On Monday, we published the final part of Sean Smith’s week by week analysis of the news stories aggregated in Crime Story Daily related to COVID-19 and our carceral system. In Part 19, Sean looked at stories from the week of July 19.
On Wednesday, we debuted Mongol: The Trial of David Martinez, our exclusive new Crime Story series written and read by Molly Miller that tells the story of the tragic killing of a police officer and the complex search for truth and justice in the aftermath of his death.
In this first installment we presented the Introduction — which offers historical context to the story — and Part 1 — which presents the events that transpired on October 28, 2014 beginning with the raid of a small home in Montebello, California, and culminating in gunshot wounds to two people, one of them a Pomona police officer named Shaun Diamond.
On Thursday, we published the second instalment of Mongol: The Trial of David Martinez, which included Part 2 — telling the story of the frantic efforts to save Officer Shaun Diamond’s life as well as the beginnings of the police investigation into what happened — and Part 3 — laying out the police operation that sought to extract information from David Martinez, who was suspected of firing the shot that struck Shaun Diamond.
We also learn in Part 3 that Officer Diamond succumbed to his wounds.
We will continue to publish installments of Mongol over the next two weeks, and you will be able to find links to each of these instalments as they are published at this link.
And on Friday, we offered Michael Romano’s recent report about Stanford Three Strikes Project client George Clobert who was freed after serving 23 years in prison for attempting to pass a $200 forged check.
Below we present Hannah Teich’s condensed curation of the week’s more interesting stories from Crime Story Daily. (Read Hannah’s full essay including links to the mentioned articles.)
On the criminal justice policy front: The Brennan Center highlights 40 key ballot initiatives, sheriff’s elections, and prosecutorial races to watch on Election Day, while The Appeal offers a comprehensive guide to 30 sheriff and prosecutor elections that could “challenge mass incarceration.” Vox outlines six specific ballot measures in five states that will give voters a chance to make significant changes to their criminal justice systems. And, in a Los Angeles Times op-ed, the sisters of Polly Klaas – the 12-year-old girl whose 1993 murder was the impetus for a rash of harsh sentencing laws – call on California voters to reject Prop. 20: “We don’t want unjust laws to be her legacy.”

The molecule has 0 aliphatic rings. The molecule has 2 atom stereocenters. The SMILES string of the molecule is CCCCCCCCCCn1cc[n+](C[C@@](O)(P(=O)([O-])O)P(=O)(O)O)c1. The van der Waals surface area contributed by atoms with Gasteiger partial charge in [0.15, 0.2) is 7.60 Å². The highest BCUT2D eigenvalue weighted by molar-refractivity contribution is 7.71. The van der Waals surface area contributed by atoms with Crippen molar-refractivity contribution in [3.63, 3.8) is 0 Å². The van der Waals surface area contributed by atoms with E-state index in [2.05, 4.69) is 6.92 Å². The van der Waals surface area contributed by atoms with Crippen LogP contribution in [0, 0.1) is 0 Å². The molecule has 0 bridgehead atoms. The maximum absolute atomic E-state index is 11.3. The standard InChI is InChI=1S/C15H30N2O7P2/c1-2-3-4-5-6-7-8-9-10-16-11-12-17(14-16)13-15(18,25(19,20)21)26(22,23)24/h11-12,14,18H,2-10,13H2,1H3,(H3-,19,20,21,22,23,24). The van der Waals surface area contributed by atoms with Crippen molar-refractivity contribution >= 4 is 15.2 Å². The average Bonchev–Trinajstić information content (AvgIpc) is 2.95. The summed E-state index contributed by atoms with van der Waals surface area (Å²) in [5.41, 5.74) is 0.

In muckraker/watchdog reporting: A Reuters investigation reveals “the hidden crisis in America’s jails”: over the last decade, nearly 5,000 people have died in local jails without ever getting their day in court. A piece from the Washington Post centers on George Floyd’s time in the Texas prison system, while a piece from The Marshall Project focuses on the fight for COVID stimulus checks behind bars.
In complex crime storytelling: In a piece for the New York Times Magazine, formerly incarcerated writer Reginald Dwayne Betts reflects on “Kamala Harris, mass incarceration and me.” A piece from Texas Monthly focuses on the case of Lydell Grant, wrongfully convicted of murder and sentenced to life in prison for a crime he didn’t commit. And Slate revisits a newly relevant court ruling from 1974 on “the right to escape from prison.”
And in culture/true crime: Vox reviews Aaron Sorkin’s The Trial of the Chicago 7, a “lightly fictionalized courtroom drama” based on the real-life case. The New York Times reviews two new true crime endeavors: the podcast “Undisclosed” and “Killer in Question,” a forthcoming docuseries from Investigation Discovery. And a piece from the New Yorker focuses on the pioneering criminologist Frances Glessner Lee, whose dollhouse-style crime scene dioramas revolutionized forensics training.
Again, you can read Hannah’s full weekly essay and find links to each of the mentioned articles.
And finally, here is your opportunity to catch up on previous Crime Story Newsletters.
Thanks again for reading and listening.
Publisher/Editor, Crime Story